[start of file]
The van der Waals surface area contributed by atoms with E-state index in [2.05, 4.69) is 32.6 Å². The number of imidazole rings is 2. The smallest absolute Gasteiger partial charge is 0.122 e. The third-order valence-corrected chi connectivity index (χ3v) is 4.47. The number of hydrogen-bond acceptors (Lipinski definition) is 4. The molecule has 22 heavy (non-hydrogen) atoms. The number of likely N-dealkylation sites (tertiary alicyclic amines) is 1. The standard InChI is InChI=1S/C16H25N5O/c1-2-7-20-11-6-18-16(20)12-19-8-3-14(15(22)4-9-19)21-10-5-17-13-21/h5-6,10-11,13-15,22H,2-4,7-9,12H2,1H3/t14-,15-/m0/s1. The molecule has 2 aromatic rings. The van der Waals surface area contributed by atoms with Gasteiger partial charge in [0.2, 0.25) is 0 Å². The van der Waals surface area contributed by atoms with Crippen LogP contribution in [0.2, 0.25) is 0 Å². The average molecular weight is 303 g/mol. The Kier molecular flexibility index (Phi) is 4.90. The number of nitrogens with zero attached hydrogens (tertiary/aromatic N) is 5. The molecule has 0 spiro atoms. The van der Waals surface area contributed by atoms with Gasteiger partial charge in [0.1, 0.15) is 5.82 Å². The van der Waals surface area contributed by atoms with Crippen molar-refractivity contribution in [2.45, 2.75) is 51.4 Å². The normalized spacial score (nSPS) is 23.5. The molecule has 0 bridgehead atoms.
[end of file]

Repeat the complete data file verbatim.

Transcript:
The van der Waals surface area contributed by atoms with E-state index in [2.05, 4.69) is 32.6 Å². The number of imidazole rings is 2. The smallest absolute Gasteiger partial charge is 0.122 e. The third-order valence-corrected chi connectivity index (χ3v) is 4.47. The number of hydrogen-bond acceptors (Lipinski definition) is 4. The molecule has 22 heavy (non-hydrogen) atoms. The number of likely N-dealkylation sites (tertiary alicyclic amines) is 1. The standard InChI is InChI=1S/C16H25N5O/c1-2-7-20-11-6-18-16(20)12-19-8-3-14(15(22)4-9-19)21-10-5-17-13-21/h5-6,10-11,13-15,22H,2-4,7-9,12H2,1H3/t14-,15-/m0/s1. The molecule has 2 aromatic rings. The van der Waals surface area contributed by atoms with Gasteiger partial charge in [0.2, 0.25) is 0 Å². The van der Waals surface area contributed by atoms with Crippen LogP contribution in [0.2, 0.25) is 0 Å². The average molecular weight is 303 g/mol. The Kier molecular flexibility index (Phi) is 4.90. The number of nitrogens with zero attached hydrogens (tertiary/aromatic N) is 5. The molecule has 0 spiro atoms. The van der Waals surface area contributed by atoms with Gasteiger partial charge in [0.1, 0.15) is 5.82 Å². The van der Waals surface area contributed by atoms with Crippen molar-refractivity contribution in [2.45, 2.75) is 51.4 Å². The normalized spacial score (nSPS) is 23.5. The molecule has 0 bridgehead atoms.